Focusing on business problems is not always the best way to resolve them; Appreciative Inquiry (AI) offers a more positive approach. By Dr Ronald Forbes and John Loty
Following the traditional business approach, it is the manager who is handed the responsibility for achieving success, and their task is often stated to be ‘find the problems and solve them’.
Unfortunately, the number of problems that can be found is endless, while the time available for solving them grows shorter. It is against this background that Appreciative Inquiry (AI) has made its appearance over the past 10 or more years.
AI has demonstrated an ability to take on ‘impossible’ situations and turn them around with impressive results measured by greatly increased profitability to reduced staff turnover. Organisations involved have included Britain’s BBC, the US Navy, McDonald’s, the United Nations and the ANZ Bank.
The AI method
The secret of AI lies in the identification of real strengths and experience. These are used to develop (discover and dream) strategic alternatives to achieve business goals, while at the same time satisfying the individual’s search for meaning and purpose and their need to be a genuine part of their community at work. The involvement of everyone brings what is essentially a ‘whole system’ process of revitalisation.
The range of areas in which AI is used is expanding. It has a track record in counselling, coaching, teaching and training, customer service and culture change. In each instance, the boost in morale and the lessening of problems and difficulties is evident.
So how does AI solve the problems? Well, it doesn’t – or not in the first instance. The focus of an AI intervention is to first discover the related assets; what is working within the organisation. It aims to engage the organisation, beginning with a group of people as representative as possible. It offers these people an opportunity to talk about what works well, what’s exciting about the job, what the strong points are, where the ‘buzz’ is, what the experience of excellence has been and where else that could work.
The process of uncovering a long list of problems inevitably gives rise to a sense of being overwhelmed. In contrast, talking about what works gets people genuinely excited. It lets them feel that despite all the difficulties, the contributions they make are recognised and welcomed. This improves morale.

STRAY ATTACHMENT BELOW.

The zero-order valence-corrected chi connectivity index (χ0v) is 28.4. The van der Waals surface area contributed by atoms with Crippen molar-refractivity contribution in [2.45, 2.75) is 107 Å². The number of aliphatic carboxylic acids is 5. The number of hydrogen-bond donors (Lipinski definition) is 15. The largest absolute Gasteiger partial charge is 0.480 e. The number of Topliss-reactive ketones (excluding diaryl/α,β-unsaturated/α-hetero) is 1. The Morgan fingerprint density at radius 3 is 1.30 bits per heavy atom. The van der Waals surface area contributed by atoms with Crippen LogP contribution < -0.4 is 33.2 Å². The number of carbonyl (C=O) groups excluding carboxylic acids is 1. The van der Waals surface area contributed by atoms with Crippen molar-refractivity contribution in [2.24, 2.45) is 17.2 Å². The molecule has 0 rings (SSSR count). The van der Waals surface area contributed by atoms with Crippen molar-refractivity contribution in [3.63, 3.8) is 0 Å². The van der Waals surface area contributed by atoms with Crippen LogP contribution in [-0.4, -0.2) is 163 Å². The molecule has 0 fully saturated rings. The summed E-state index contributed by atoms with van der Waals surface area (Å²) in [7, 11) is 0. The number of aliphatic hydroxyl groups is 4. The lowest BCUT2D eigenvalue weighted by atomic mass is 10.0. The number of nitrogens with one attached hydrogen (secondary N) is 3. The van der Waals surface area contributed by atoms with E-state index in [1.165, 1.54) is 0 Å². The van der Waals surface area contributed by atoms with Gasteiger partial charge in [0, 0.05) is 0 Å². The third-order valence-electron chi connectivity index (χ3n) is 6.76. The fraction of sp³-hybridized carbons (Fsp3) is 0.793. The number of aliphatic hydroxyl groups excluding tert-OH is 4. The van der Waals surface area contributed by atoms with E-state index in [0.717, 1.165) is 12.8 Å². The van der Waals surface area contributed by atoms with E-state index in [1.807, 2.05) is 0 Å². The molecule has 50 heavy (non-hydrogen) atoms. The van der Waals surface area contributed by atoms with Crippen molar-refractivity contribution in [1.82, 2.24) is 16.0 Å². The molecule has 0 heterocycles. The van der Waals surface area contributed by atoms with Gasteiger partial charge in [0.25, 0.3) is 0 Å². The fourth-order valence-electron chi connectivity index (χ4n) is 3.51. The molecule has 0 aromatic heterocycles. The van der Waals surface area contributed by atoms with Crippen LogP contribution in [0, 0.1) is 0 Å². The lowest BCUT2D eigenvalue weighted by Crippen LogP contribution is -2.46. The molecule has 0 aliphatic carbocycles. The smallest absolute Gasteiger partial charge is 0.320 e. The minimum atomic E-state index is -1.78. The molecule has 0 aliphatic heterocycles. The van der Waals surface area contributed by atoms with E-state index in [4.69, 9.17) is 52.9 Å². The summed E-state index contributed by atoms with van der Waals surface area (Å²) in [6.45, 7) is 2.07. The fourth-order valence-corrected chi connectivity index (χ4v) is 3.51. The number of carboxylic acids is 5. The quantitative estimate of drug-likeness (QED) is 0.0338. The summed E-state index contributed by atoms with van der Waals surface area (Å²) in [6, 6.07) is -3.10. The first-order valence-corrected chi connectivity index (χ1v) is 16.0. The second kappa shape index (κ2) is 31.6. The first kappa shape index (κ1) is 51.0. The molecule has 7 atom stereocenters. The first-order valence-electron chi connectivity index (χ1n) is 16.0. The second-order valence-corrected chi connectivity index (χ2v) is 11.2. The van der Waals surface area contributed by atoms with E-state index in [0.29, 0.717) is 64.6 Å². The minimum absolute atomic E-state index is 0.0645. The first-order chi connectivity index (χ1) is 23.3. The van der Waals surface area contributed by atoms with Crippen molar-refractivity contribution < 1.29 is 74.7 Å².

The first result is that many of the problems are resolved quickly, which brings a further rise in morale. During this process of dialogue, agreement begins to emerge about the organisation, its purpose, and the meaning of its work at every level.
At this point, the ‘insoluble’ problems that remain are faced by people who know where they are headed and who are united in purpose. Now we have an environment in which our problem-solving techniques can work at their best.
Origins of AI
The AI method was developed by David Cooperrider and his associates at Case Western Reserve University School of Management in Ohio, US, in the mid-1980s. It began with Cooperrider’s work with the Cleveland Clinic where doctors talked more about their failures than their successes. Turning their focus towards what was working well had a powerful impact on their clinical results.
This led Cooperrider to develop a process of discovery to determine what gives life to an organisation, rather than look at its problems. It required a shift away from deficit-based thinking.
There are the four basic steps to an AI intervention, known as the 4-D Model. They are preceded by a scoping type of exercise that sets the ‘theme’, or affirmative topic, for the inquiry (see figure 1).
- Discover. What is happening when the organisation is at its best?
- Dream. What might be?
- Design. What should be?
- Deliver. How to create a destiny based on ‘what will be’.
AI provides another way of thinking about or seeing the issues of our times, including the fundamental challenge for society and business to be sustainable.
The AI process draws on wisdom from all levels of an organisation and creates a shared vision. AI operates from five principles:
- Constructionist principle: this states simply that who we are influences our attitude and response to what we observe.
- Simultaneity principle: this states that things change as soon as we begin our inquiry. We cannot be ‘outside’ the system, we are part of it.
- Poetic principle: this says that, like a poem, groups and organisations provide us with endless sources of discovery and learning.
- Anticipatory principle: what you expect leads to what you find. “What you focus on grows” – so let’s not focus on problems. Positive image leads to positive action.
- Positive principle: positive questions lead to positive change and bring out the best in people.
In its aim to work with the whole system, AI has developed an interview methodology that can operate with large workforces and engage the personal contributions of even tens of thousands of employees.
Although Appreciative Inquiry programs don’t aim for a quick fix, they do dissolve large numbers of problems, including the ‘insoluble’ and, as the AI positive focus becomes the norm of organisational life, there are indeed some very quick fixes.